The press loved to calculate the artist’s fees, supporting the myth of fabulous wealth, Chaliapin’s greed. What if this myth is refuted by posters and programs of many charity concerts, famous performances of the singer in Kyiv, Kharkov and Petrograd in front of a huge working audience? Idle rumors, newspaper rumors and gossip more than once forced the artist to take up his pen, refute sensations and speculation, and clarify the facts of his own biography. Useless!

    During the First World War, Chaliapin’s tours ceased. The singer opened two infirmaries for wounded soldiers at his own expense, but did not advertise his “good deeds”. Lawyer M.F. Volkenstein, who managed the singer’s financial affairs for many years, recalled: “If only they knew how much Chaliapin’s money went through my hands to help those who needed it!”

    After the October Revolution of 1917, Fyodor Ivanovich was engaged in the creative reconstruction of the former imperial theaters, was an elected member of the directorates of the Bolshoi and Mariinsky theaters, and in 1918 directed the artistic part of the latter. In the same year, he was the first of the artists to be awarded the title of People’s Artist of the Republic. The singer sought to get away from politics, in the book of his memoirs he wrote: “If in my life I was anything but an actor and a singer, I was completely devoted to my vocation. But least of all I was a politician.”

    Outwardly, it might seem that Chaliapin’s life is prosperous and creatively rich. He is invited to perform at official concerts, he also performs a lot for the general public, he is awarded honorary titles, asked to head the work of various kinds of artistic juries, theater councils. But then there are sharp calls to “socialize Chaliapin”, “put his talent at the service of the people”, doubts are often expressed about the “class loyalty” of the singer. Someone demands the obligatory involvement of his family in the performance of labor service, someone makes direct threats to the former artist of the imperial theaters … “I saw more and more clearly that no one needs what I can do, that there is no point in my work” , – the artist admitted.

    Of course, Chaliapin could protect himself from the arbitrariness of zealous functionaries by making a personal request to Lunacharsky, Peters, Dzerzhinsky, Zinoviev. But to be in constant dependence on the orders of even such high-ranking officials of the administrative-party hierarchy is humiliating for an artist. In addition, they often did not guarantee full social security and certainly did not inspire confidence in the future.

    In the spring of 1922, Chaliapin did not return from foreign tours, although for some time he continued to consider his non-return to be temporary. The home environment played a significant role in what happened. Caring for children, the fear of leaving them without a livelihood forced Fedor Ivanovich to agree to endless tours. The eldest daughter Irina remained to live in Moscow with her husband and mother, Paula Ignatievna Tornagi-Chaliapina. Other children from the first marriage – Lydia, Boris, Fedor, Tatyana – and children from the second marriage – Marina, Martha, Dassia and the children of Maria Valentinovna (second wife), Edward and Stella, lived with them in Paris. Chaliapin was especially proud of his son Boris, who, according to N. Benois, achieved “great success as a landscape and portrait painter.” Fyodor Ivanovich willingly posed for his son; portraits and sketches of his father made by Boris “are priceless monuments to the great artist …”.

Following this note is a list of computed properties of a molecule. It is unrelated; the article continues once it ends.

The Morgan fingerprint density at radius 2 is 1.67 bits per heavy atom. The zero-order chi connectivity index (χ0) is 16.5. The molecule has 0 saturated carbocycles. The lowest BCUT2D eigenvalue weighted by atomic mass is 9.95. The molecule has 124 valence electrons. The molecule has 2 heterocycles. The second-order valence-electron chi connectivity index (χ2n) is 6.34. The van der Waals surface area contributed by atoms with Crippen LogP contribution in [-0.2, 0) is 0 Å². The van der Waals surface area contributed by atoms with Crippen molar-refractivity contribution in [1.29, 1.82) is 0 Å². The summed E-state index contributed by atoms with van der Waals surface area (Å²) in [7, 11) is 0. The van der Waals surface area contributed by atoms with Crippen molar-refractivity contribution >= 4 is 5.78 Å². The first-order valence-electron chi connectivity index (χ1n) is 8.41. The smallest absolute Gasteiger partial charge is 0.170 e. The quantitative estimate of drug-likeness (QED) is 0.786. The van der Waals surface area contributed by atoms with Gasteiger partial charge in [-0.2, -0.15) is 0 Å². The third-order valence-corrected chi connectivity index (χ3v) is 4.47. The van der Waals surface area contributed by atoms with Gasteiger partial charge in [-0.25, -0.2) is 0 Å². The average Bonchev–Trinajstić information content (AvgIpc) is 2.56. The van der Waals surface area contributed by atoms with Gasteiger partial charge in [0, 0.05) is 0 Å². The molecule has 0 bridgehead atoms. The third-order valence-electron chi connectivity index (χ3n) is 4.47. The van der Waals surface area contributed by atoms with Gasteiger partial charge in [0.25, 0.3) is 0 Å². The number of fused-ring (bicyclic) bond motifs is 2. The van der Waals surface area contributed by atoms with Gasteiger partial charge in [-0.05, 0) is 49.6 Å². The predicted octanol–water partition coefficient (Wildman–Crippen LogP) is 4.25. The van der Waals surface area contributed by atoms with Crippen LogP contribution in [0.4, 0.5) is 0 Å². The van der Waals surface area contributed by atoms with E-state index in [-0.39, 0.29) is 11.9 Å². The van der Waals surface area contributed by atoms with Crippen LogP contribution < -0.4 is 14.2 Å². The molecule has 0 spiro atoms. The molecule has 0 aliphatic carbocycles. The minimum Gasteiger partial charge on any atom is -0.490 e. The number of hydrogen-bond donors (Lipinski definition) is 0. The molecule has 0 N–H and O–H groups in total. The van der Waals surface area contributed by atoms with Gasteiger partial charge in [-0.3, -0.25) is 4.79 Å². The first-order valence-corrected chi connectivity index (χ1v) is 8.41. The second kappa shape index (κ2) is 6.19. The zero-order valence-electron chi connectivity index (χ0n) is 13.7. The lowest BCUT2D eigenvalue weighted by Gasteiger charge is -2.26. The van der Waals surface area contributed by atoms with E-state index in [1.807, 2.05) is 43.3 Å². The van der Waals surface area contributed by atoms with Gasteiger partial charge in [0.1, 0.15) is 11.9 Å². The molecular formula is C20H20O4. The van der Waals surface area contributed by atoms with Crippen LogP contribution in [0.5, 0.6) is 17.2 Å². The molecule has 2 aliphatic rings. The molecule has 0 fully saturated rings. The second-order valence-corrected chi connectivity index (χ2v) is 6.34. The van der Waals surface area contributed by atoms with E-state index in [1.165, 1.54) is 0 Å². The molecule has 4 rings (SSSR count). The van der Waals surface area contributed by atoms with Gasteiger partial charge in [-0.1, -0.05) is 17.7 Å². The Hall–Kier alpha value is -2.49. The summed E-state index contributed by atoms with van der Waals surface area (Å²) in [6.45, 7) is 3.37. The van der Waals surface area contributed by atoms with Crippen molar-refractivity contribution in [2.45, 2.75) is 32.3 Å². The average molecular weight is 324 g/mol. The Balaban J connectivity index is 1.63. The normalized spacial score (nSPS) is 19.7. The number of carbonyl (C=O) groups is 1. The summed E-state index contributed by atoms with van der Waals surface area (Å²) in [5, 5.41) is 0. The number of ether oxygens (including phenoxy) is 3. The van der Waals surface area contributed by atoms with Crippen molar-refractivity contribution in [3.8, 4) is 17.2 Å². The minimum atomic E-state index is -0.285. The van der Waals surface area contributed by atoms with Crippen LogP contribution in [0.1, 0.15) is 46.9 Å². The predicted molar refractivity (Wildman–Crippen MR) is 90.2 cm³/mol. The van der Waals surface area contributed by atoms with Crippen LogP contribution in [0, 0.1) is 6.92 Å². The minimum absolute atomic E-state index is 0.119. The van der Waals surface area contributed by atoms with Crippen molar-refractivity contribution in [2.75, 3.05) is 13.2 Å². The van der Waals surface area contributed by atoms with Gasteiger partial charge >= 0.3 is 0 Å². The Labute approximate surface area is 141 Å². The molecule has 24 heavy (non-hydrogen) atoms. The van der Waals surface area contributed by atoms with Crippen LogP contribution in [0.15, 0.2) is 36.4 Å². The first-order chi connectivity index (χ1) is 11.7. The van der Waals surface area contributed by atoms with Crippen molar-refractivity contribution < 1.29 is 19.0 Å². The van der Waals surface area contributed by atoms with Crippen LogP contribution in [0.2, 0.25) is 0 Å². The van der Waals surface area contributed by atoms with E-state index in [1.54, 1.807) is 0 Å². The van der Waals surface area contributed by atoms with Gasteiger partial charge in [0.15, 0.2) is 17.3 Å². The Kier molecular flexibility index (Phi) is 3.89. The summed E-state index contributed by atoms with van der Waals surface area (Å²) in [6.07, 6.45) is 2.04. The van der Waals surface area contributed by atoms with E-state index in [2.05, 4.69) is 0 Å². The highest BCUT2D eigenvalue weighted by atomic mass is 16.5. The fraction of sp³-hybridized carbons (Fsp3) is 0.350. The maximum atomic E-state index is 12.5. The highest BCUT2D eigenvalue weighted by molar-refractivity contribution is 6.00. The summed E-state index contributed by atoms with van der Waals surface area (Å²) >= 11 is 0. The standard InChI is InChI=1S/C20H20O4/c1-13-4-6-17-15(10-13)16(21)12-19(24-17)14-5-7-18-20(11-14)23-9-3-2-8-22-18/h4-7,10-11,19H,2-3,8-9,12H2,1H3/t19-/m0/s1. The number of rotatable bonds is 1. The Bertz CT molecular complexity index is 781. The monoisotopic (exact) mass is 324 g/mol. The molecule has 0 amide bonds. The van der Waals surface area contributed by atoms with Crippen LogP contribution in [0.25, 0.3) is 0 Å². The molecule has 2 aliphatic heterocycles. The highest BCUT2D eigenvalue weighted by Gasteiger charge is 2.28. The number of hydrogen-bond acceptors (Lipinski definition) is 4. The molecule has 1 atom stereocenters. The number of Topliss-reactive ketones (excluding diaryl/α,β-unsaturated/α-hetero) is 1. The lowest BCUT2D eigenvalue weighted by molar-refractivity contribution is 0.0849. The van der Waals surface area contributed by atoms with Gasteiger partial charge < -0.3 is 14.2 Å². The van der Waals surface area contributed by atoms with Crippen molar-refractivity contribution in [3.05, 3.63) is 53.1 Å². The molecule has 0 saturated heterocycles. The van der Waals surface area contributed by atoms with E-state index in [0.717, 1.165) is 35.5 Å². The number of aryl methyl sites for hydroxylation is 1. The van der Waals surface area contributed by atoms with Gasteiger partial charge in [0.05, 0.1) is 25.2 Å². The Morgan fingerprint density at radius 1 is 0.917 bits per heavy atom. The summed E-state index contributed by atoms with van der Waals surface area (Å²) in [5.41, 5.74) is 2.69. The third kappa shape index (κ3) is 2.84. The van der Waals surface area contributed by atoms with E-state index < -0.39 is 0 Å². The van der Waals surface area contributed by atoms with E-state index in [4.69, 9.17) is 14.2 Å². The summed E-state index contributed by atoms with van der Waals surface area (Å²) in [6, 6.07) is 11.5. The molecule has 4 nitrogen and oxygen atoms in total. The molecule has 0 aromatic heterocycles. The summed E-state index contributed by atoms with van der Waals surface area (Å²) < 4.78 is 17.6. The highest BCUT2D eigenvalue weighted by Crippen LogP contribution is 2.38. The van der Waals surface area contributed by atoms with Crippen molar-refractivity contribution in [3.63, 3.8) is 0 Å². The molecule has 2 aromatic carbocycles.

In a foreign land, the singer enjoyed constant success, touring in almost all countries of the world – in England, America, Canada, China, Japan, and the Hawaiian Islands. From 1930, Chaliapin performed in the Russian Opera company, whose performances were famous for their high level of staging culture. The operas Mermaid, Boris Godunov, and Prince Igor were especially successful in Paris. In 1935, Chaliapin was elected a member of the Royal Academy of Music (together with A. Toscanini) and was awarded an academic diploma. Chaliapin’s repertoire included about 70 parts. In operas by Russian composers, he created images of Melnik (Mermaid), Ivan Susanin (Ivan Susanin), Boris Godunov and Varlaam (Boris Godunov), Ivan the Terrible (The Maid of Pskov) and many others, unsurpassed in strength and truth of life. . Among the best roles in Western European opera are Mephistopheles (Faust and Mephistopheles), Don Basilio (The Barber of Seville), Leporello (Don Giovanni), Don Quixote (Don Quixote). Just as great was Chaliapin in chamber vocal performance. Here he introduced an element of theatricality and created a kind of “romance theater”. His repertoire included up to four hundred songs, romances and other genres of chamber and vocal music. Among the masterpieces of performing arts are “Bloch”, “Forgotten”, “Trepak” by Mussorgsky, “Night Review” by Glinka, “Prophet” by Rimsky-Korsakov, “Two Grenadiers” by R. Schumann, “Double” by F. Schubert, as well as Russian folk songs “Farewell, joy”, “They don’t tell Masha to go beyond the river”, “Because of the island to the core”.